5D Robotics and CRA win SBIR contract to develop new autonomous robot


us soldiers

5D Robotics and Charles River Analytics (CRA) have received a small business innovation research (SBIR) contract to develop an autonomous robot, capable of responding to visual and gestured commands, and working beside soldiers and first-responders.

The $100,000 contract was awarded by the US Army Tank Automotive Research, Development and Engineering Center (TARDEC), as part of the multinodal interface for natural operator teaming with autonomous robots (MINOTAUR) project.

Under the contract, 5D Robotics will integrate its proprietary 5D Behavior Engine, including "Follow Me" and "Guarded Motion" capabilities, with CRA's vision-based tracking and gesture recognition technology to process specific commands.

The integration will enable the robot to take cues from its human teammates and autonomously follow directions, similar to the way soldiers, police and firefighters receive visual cues from their teammates through hand signals.

Claimed to primarily impact the soldier-robot way of interaction on the battlefield, the project's future commercialisation plans are likely to include law enforcement and emergency response, as well as senior care support and hospitality applications.

"We believe we'll have a robust, amazingly responsive robotic software within six months."

5D Robotics' CEO David Rowe said the robots will be performing more complex tasks and work in close cooperation with humans as a result of shrinking US defence and commercial budgets.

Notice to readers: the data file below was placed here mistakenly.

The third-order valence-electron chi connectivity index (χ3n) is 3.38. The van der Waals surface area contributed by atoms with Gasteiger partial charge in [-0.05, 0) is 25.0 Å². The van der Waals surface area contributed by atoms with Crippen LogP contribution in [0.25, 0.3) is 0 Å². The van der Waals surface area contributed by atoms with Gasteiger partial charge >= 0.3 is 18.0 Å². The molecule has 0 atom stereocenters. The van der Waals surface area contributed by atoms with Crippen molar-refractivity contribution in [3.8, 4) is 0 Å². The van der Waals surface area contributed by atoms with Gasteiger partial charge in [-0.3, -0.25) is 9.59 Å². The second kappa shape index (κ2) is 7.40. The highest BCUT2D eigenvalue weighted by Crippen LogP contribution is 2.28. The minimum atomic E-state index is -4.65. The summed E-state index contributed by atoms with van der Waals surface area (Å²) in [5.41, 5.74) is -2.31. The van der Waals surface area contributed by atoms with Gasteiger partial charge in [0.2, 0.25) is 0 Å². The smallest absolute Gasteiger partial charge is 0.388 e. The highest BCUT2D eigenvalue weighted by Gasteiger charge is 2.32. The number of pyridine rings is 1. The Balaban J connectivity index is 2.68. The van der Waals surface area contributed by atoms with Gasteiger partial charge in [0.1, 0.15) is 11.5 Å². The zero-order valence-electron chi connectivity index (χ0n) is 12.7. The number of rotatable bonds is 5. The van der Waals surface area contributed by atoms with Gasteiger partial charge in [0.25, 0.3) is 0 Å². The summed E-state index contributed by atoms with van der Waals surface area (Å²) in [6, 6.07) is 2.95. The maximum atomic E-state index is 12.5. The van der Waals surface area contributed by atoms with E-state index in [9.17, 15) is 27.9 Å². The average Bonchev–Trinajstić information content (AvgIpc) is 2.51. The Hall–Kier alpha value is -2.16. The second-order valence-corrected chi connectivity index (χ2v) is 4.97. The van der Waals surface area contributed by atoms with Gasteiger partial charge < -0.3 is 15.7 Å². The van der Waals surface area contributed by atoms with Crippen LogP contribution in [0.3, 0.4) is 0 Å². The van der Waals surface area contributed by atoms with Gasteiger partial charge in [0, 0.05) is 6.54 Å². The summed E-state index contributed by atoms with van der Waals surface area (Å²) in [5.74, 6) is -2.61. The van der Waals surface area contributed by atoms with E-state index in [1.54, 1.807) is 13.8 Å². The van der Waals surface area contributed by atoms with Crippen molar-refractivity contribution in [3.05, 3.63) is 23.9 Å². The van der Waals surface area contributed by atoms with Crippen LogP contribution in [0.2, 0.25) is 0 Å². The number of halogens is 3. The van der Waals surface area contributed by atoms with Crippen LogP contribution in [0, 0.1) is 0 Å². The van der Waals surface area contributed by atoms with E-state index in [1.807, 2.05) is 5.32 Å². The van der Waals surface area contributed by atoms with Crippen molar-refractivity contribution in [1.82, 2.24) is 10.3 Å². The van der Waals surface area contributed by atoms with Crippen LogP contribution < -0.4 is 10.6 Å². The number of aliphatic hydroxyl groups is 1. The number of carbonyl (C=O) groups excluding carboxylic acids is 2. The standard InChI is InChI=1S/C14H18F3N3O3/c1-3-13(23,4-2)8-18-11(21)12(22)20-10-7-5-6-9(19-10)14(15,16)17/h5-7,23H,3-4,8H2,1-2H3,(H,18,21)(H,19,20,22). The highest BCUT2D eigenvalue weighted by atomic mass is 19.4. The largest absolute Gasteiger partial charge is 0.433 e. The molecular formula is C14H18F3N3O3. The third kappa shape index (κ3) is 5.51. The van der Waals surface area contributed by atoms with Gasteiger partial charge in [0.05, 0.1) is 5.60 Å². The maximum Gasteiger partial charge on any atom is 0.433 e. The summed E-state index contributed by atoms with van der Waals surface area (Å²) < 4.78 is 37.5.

''The team at Charles River has created software that integrates perfectly with our own, and we believe we'll have a robust, amazingly responsive robotic software within six months," Rowe said.

''Our team anticipates this R&D project to further our progress in developing robots that can safely and effectively work side-by-side with humans in the most dangerous of situations, and also improve productivity in other industries in the future."

The three-phase project is currently under phase I, which according to SBIR, is "to establish the technical merit, feasibility and commercial potential of the proposed R/R&D efforts and to determine the quality of performance of the small business awardee organisation, prior to providing further federal support."


Image: The MINOTAUR project will impact the way US soldiers will interact with robots in the battlefield. Photo: courtesy of Sgt. Efren Lopez.

Defence Technology